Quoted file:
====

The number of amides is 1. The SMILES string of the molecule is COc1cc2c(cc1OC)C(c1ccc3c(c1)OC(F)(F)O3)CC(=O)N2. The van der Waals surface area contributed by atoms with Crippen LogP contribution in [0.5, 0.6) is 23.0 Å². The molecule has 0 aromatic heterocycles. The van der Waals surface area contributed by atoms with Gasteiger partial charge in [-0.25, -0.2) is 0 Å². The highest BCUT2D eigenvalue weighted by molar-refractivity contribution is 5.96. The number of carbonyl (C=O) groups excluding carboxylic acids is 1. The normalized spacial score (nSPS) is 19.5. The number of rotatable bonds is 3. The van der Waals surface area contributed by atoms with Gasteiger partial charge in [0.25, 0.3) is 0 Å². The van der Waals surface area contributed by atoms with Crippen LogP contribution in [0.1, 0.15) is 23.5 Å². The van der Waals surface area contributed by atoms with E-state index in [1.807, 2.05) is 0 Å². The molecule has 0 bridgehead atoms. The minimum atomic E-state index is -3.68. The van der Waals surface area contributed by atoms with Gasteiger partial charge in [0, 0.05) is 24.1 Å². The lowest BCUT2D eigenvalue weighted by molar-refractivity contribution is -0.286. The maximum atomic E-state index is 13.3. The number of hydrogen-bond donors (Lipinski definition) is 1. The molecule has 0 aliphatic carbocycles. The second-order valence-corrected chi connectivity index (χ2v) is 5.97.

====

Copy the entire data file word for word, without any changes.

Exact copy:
The number of amides is 1. The SMILES string of the molecule is COc1cc2c(cc1OC)C(c1ccc3c(c1)OC(F)(F)O3)CC(=O)N2. The van der Waals surface area contributed by atoms with Crippen LogP contribution in [0.5, 0.6) is 23.0 Å². The molecule has 0 aromatic heterocycles. The van der Waals surface area contributed by atoms with Gasteiger partial charge in [-0.25, -0.2) is 0 Å². The highest BCUT2D eigenvalue weighted by molar-refractivity contribution is 5.96. The number of carbonyl (C=O) groups excluding carboxylic acids is 1. The normalized spacial score (nSPS) is 19.5. The number of rotatable bonds is 3. The van der Waals surface area contributed by atoms with Gasteiger partial charge in [0.25, 0.3) is 0 Å². The van der Waals surface area contributed by atoms with Crippen LogP contribution in [0.1, 0.15) is 23.5 Å². The van der Waals surface area contributed by atoms with E-state index in [1.807, 2.05) is 0 Å². The molecule has 0 bridgehead atoms. The minimum atomic E-state index is -3.68. The van der Waals surface area contributed by atoms with Gasteiger partial charge in [0, 0.05) is 24.1 Å². The lowest BCUT2D eigenvalue weighted by molar-refractivity contribution is -0.286. The maximum atomic E-state index is 13.3. The number of hydrogen-bond donors (Lipinski definition) is 1. The molecule has 0 aliphatic carbocycles. The second-order valence-corrected chi connectivity index (χ2v) is 5.97.